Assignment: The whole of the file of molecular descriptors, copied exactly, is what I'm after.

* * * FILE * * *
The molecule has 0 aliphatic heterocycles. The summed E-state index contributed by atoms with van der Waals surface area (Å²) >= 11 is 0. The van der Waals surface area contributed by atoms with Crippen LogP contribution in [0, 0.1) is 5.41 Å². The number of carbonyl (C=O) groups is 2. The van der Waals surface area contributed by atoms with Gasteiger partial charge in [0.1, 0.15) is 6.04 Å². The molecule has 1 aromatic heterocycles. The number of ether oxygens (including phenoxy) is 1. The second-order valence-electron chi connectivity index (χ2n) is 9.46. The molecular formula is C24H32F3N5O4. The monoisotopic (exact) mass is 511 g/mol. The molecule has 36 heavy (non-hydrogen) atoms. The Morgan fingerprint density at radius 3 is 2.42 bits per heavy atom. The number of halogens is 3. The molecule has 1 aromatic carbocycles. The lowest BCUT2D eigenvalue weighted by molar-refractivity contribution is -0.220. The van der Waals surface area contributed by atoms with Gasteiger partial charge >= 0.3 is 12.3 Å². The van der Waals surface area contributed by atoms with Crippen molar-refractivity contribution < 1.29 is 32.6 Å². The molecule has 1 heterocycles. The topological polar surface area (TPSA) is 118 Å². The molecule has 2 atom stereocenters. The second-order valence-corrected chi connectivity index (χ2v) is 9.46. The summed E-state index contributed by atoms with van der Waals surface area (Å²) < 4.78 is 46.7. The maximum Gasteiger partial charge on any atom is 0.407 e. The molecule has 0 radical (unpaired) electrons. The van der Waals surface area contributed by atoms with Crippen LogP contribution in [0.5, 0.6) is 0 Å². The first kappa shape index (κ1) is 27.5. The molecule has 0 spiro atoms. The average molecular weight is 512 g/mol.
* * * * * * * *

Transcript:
The molecule has 0 aliphatic heterocycles. The summed E-state index contributed by atoms with van der Waals surface area (Å²) >= 11 is 0. The van der Waals surface area contributed by atoms with Crippen LogP contribution in [0, 0.1) is 5.41 Å². The number of carbonyl (C=O) groups is 2. The van der Waals surface area contributed by atoms with Gasteiger partial charge in [0.1, 0.15) is 6.04 Å². The molecule has 1 aromatic heterocycles. The number of ether oxygens (including phenoxy) is 1. The second-order valence-electron chi connectivity index (χ2n) is 9.46. The molecular formula is C24H32F3N5O4. The monoisotopic (exact) mass is 511 g/mol. The molecule has 36 heavy (non-hydrogen) atoms. The Morgan fingerprint density at radius 3 is 2.42 bits per heavy atom. The number of halogens is 3. The molecule has 1 aromatic carbocycles. The lowest BCUT2D eigenvalue weighted by molar-refractivity contribution is -0.220. The van der Waals surface area contributed by atoms with Gasteiger partial charge >= 0.3 is 12.3 Å². The van der Waals surface area contributed by atoms with Crippen molar-refractivity contribution < 1.29 is 32.6 Å². The molecule has 1 heterocycles. The topological polar surface area (TPSA) is 118 Å². The molecule has 2 atom stereocenters. The second-order valence-corrected chi connectivity index (χ2v) is 9.46. The summed E-state index contributed by atoms with van der Waals surface area (Å²) < 4.78 is 46.7. The maximum Gasteiger partial charge on any atom is 0.407 e. The molecule has 0 radical (unpaired) electrons. The van der Waals surface area contributed by atoms with Crippen LogP contribution in [0.5, 0.6) is 0 Å². The first kappa shape index (κ1) is 27.5. The molecule has 0 spiro atoms. The average molecular weight is 512 g/mol.